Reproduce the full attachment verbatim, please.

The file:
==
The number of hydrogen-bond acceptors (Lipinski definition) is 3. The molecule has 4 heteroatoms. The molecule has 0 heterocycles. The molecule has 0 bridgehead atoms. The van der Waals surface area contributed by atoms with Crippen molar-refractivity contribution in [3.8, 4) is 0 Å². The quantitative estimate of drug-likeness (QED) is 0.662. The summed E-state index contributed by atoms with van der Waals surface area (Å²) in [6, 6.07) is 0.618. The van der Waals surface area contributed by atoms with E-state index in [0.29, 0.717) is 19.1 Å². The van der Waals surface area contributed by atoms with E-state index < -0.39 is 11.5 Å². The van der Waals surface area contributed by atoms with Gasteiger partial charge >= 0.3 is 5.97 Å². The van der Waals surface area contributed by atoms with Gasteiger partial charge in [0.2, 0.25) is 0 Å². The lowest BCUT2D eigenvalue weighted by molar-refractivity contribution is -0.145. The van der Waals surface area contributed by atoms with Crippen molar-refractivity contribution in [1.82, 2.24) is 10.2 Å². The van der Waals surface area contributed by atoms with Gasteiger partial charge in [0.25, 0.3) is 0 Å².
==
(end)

The number of hydrogen-bond acceptors (Lipinski definition) is 3. The molecule has 4 heteroatoms. The molecule has 0 heterocycles. The molecule has 0 bridgehead atoms. The van der Waals surface area contributed by atoms with Crippen molar-refractivity contribution in [3.8, 4) is 0 Å². The quantitative estimate of drug-likeness (QED) is 0.662. The summed E-state index contributed by atoms with van der Waals surface area (Å²) in [6, 6.07) is 0.618. The van der Waals surface area contributed by atoms with E-state index in [0.29, 0.717) is 19.1 Å². The van der Waals surface area contributed by atoms with E-state index < -0.39 is 11.5 Å². The van der Waals surface area contributed by atoms with Gasteiger partial charge >= 0.3 is 5.97 Å². The van der Waals surface area contributed by atoms with Gasteiger partial charge in [0.2, 0.25) is 0 Å². The lowest BCUT2D eigenvalue weighted by molar-refractivity contribution is -0.145. The van der Waals surface area contributed by atoms with Crippen molar-refractivity contribution in [1.82, 2.24) is 10.2 Å². The van der Waals surface area contributed by atoms with Gasteiger partial charge in [0.25, 0.3) is 0 Å².